Evaluation and antiretroviral (ARV) prophylaxis of HIV-exposed infants.
Review routes of HIV transmission; evaluation of HIV-exposed infants; recommendations for infant ARV prophylaxis
Mother-to-child transmission (MTCT) of HIV can occur during pregnancy (intrapartum), at the time of birth (perinatal), or through breastfeeding (postpartum). The risk of MTCT of HIV can be reduced from 25–30% to <1% with maternal combination ARV therapy during pregnancy, infant ARV prophylaxis, and avoidance of breastfeeding. Risk factors for perinatal HIV transmission include high maternal viral load, low maternal CD4 count, chorioamnionitis, other sexually transmitted infections, and vaginal delivery. Most infants with HIV infection are asymptomatic at birth, but approximately 25% of these infants progress rapidly to AIDS and death. Early diagnosis and treatment reduces mortality by at least 75% among HIV-infected infants.
Strict avoidance of breastfeeding is recommended for all HIV-exposed infants in the United States. A blood HIV DNA polymerase chain reaction (PCR) or qualitative HIV RNA PCR should be drawn from all HIV-exposed newborns after a brief bath is performed (do not delay starting infant ARV prophylaxis). In addition, HIV DNA PCR or qualitative HIV RNA PCR should be performed at ages 2 weeks, 1–2 months, and 4 months. For very high-risk infants, virologic testing could also be considered at 6 months of age. Infants with positive virologic testing should have immediate confirmatory testing (repeat DNA PCR or qualitative HIV RNA PCR on a new blood specimen) and evaluation by a pediatric infectious diseases specialist for consideration of combination ARV therapy. The ARV regimen for infant prophylaxis is determined based on an assessment of the risk of MTCT.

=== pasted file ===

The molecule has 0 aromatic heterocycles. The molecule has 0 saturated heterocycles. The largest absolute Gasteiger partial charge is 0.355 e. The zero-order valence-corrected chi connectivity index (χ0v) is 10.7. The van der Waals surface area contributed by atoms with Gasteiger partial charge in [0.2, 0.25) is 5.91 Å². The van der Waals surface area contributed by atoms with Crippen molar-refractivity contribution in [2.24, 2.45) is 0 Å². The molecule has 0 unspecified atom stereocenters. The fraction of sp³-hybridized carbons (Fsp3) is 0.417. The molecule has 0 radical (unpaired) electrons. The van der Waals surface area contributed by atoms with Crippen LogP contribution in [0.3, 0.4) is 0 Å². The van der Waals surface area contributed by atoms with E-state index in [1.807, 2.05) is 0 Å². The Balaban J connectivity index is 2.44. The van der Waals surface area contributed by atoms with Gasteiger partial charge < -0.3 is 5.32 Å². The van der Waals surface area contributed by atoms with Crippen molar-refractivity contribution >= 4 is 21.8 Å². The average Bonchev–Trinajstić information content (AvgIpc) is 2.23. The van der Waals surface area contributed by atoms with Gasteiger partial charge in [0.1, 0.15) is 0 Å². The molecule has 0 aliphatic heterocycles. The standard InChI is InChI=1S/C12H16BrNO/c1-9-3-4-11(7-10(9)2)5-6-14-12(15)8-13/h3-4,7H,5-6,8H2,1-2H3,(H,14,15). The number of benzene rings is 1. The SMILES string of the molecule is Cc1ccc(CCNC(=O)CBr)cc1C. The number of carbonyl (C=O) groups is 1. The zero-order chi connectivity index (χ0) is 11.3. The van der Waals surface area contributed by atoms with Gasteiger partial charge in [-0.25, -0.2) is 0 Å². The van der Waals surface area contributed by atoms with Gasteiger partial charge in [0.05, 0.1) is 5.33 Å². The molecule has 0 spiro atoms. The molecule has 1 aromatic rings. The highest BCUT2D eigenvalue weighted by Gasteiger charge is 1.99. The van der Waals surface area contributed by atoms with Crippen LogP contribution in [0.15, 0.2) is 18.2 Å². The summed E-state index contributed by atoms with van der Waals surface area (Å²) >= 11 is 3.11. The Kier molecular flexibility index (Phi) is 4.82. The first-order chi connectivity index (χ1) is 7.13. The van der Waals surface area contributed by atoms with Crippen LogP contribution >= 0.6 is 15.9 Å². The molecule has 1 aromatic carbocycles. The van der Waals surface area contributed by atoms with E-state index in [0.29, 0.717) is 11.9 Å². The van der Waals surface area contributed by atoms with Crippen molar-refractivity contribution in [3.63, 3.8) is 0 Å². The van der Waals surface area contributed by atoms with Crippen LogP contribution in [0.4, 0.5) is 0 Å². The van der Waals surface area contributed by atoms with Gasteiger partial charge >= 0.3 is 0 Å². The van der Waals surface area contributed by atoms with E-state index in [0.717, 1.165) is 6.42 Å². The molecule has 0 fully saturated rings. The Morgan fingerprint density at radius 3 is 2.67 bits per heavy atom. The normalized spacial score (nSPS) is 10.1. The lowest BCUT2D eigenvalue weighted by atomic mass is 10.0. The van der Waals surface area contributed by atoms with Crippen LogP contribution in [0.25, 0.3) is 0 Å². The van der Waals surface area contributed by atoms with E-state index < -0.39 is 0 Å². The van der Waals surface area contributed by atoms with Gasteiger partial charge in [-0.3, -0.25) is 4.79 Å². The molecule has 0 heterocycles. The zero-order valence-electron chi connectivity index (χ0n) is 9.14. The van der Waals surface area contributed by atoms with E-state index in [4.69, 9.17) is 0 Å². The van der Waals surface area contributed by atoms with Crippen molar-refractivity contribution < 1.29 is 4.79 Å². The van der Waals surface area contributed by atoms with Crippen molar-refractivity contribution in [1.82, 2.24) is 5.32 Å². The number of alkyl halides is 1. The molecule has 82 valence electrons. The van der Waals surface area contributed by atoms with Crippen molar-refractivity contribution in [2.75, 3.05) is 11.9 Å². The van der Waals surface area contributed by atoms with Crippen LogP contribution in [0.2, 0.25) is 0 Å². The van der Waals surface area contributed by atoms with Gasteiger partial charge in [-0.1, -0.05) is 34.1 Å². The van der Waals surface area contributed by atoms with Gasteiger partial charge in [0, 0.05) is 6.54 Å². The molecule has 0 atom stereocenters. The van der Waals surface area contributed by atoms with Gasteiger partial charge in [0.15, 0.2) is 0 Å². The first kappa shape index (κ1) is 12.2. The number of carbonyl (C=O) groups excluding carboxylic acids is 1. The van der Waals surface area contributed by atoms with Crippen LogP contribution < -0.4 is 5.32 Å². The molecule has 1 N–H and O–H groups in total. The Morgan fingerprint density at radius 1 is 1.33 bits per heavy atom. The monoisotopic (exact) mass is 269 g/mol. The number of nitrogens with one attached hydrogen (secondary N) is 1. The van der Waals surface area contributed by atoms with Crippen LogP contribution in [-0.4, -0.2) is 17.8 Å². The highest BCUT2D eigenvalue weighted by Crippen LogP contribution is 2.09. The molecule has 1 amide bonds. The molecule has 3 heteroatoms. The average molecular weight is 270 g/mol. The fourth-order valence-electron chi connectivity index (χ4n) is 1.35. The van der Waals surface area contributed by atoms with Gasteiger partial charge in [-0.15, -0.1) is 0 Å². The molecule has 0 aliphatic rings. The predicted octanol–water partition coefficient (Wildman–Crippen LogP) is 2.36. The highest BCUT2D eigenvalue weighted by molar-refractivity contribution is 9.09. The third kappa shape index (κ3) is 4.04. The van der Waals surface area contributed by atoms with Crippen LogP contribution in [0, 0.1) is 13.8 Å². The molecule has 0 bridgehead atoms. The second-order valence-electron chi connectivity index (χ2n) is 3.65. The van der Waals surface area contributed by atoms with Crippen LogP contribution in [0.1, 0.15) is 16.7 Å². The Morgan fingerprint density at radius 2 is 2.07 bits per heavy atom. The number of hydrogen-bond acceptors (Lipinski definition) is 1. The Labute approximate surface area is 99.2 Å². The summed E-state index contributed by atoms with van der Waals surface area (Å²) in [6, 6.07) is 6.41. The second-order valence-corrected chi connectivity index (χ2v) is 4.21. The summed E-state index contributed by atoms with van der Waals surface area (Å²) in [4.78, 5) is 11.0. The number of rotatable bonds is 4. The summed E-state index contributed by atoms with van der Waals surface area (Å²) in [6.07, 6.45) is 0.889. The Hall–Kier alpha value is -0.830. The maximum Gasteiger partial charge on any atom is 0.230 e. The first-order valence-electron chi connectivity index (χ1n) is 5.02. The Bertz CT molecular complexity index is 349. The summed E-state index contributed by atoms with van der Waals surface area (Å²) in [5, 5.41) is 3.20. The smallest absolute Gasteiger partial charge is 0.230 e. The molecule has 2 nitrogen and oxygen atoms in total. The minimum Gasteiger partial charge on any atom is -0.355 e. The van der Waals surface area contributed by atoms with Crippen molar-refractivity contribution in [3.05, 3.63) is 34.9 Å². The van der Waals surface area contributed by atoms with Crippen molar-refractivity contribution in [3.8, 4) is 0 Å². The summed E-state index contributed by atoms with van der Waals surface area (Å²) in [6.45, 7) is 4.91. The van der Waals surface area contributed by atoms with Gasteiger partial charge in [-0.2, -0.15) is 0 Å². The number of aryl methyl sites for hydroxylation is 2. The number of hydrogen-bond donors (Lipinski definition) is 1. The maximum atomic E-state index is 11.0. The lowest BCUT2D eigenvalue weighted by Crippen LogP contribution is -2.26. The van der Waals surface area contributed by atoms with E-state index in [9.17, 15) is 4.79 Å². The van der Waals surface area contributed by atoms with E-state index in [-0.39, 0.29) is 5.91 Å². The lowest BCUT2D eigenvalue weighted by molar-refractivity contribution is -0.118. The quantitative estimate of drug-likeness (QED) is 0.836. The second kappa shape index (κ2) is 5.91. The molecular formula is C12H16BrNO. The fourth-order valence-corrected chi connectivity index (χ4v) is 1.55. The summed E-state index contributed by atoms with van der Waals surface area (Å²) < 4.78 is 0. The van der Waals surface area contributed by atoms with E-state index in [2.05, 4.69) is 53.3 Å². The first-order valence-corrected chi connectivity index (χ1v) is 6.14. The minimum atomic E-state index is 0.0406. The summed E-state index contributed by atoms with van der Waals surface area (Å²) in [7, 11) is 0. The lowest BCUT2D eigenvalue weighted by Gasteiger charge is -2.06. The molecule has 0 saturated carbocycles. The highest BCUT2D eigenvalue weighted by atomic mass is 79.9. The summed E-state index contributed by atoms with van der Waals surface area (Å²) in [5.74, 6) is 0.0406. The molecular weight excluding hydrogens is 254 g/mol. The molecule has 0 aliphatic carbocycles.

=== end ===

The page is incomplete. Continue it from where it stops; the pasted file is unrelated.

For low-risk infants born to HIV-infected mothers on combination ARV therapy with undetectable HIV viral loads during pregnancy, a 4–6-week course of zidovudine (AZT) (term infants: 4 mg/kg by mouth twice daily) is recommended (with first dose given as soon as possible after birth).
For high-risk infants born to HIV-infected mothers with a detectable viral load near delivery or who were not on combination ARV therapy prior to delivery, two-drug ARV prophylaxis is recommended. In addition to a 6-week course of AZT, three doses of nevirapine (NVP) (birth weight >2 kg: 12 mg per dose by mouth) should be given. The first dose is administered as soon as possible after birth, the second dose is given 48 hours after the first dose, and the third dose is given 96 hours after the second dose.
For very high-risk infants (e.g., mother had a high HIV viral load prior to delivery or has suspected or known ARV-resistant virus), a three-drug ARV prophylaxis regimen should be considered in consultation with a pediatric infectious disease specialist.
Figure 44.1 presents an algorithm for risk stratification and ARV prophylaxis of HIV-exposed infants.
Algorithm for risk stratification and ARV prophylaxis of HIV-exposed infants. ARV, antiretroviral; AZT, zidovudine; ID, infectious diseases; NVP, nevirapine; VL, viral load.